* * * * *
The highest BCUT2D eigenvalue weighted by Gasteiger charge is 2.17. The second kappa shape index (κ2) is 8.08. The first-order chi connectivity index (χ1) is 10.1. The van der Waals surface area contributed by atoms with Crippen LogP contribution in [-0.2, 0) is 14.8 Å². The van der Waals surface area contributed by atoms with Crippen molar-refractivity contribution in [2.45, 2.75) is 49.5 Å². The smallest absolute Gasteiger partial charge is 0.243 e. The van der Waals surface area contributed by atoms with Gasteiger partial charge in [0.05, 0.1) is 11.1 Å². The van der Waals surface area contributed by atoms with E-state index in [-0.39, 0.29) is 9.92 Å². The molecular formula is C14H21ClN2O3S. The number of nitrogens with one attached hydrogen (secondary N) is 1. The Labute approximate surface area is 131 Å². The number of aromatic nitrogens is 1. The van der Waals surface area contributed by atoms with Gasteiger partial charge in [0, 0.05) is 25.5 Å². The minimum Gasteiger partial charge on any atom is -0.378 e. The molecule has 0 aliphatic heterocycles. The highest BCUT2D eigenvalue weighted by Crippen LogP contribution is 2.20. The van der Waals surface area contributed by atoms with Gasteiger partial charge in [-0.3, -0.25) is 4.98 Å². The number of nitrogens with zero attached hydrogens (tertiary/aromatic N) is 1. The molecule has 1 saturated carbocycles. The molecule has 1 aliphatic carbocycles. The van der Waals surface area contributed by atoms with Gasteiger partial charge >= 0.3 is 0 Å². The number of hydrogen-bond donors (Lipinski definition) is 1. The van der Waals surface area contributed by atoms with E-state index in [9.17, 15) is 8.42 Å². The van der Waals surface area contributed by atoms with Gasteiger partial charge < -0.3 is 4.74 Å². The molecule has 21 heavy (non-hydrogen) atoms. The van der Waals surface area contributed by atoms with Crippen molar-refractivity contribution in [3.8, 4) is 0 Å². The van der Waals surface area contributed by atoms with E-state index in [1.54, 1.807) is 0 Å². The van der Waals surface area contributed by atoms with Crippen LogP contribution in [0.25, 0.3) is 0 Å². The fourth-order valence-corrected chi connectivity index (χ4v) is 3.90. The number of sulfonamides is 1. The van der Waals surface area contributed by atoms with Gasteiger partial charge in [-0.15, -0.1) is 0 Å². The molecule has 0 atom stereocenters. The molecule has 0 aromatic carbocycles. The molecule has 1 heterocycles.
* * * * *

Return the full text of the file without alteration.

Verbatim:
The highest BCUT2D eigenvalue weighted by Gasteiger charge is 2.17. The second kappa shape index (κ2) is 8.08. The first-order chi connectivity index (χ1) is 10.1. The van der Waals surface area contributed by atoms with Crippen LogP contribution in [-0.2, 0) is 14.8 Å². The van der Waals surface area contributed by atoms with Crippen molar-refractivity contribution in [2.45, 2.75) is 49.5 Å². The smallest absolute Gasteiger partial charge is 0.243 e. The van der Waals surface area contributed by atoms with Gasteiger partial charge in [0.05, 0.1) is 11.1 Å². The van der Waals surface area contributed by atoms with E-state index in [-0.39, 0.29) is 9.92 Å². The molecular formula is C14H21ClN2O3S. The number of nitrogens with one attached hydrogen (secondary N) is 1. The Labute approximate surface area is 131 Å². The number of aromatic nitrogens is 1. The van der Waals surface area contributed by atoms with Gasteiger partial charge in [0, 0.05) is 25.5 Å². The minimum Gasteiger partial charge on any atom is -0.378 e. The molecule has 0 aliphatic heterocycles. The highest BCUT2D eigenvalue weighted by Crippen LogP contribution is 2.20. The van der Waals surface area contributed by atoms with Gasteiger partial charge in [-0.3, -0.25) is 4.98 Å². The number of nitrogens with zero attached hydrogens (tertiary/aromatic N) is 1. The molecule has 1 saturated carbocycles. The molecule has 1 aliphatic carbocycles. The van der Waals surface area contributed by atoms with Gasteiger partial charge >= 0.3 is 0 Å². The number of hydrogen-bond donors (Lipinski definition) is 1. The van der Waals surface area contributed by atoms with E-state index in [9.17, 15) is 8.42 Å². The van der Waals surface area contributed by atoms with Gasteiger partial charge < -0.3 is 4.74 Å². The molecule has 21 heavy (non-hydrogen) atoms. The van der Waals surface area contributed by atoms with Crippen molar-refractivity contribution in [3.8, 4) is 0 Å². The van der Waals surface area contributed by atoms with E-state index in [1.54, 1.807) is 0 Å². The van der Waals surface area contributed by atoms with Crippen LogP contribution in [0.25, 0.3) is 0 Å². The fourth-order valence-corrected chi connectivity index (χ4v) is 3.90. The number of sulfonamides is 1. The van der Waals surface area contributed by atoms with Gasteiger partial charge in [-0.15, -0.1) is 0 Å². The molecule has 0 atom stereocenters. The molecule has 0 aromatic carbocycles. The molecule has 1 heterocycles.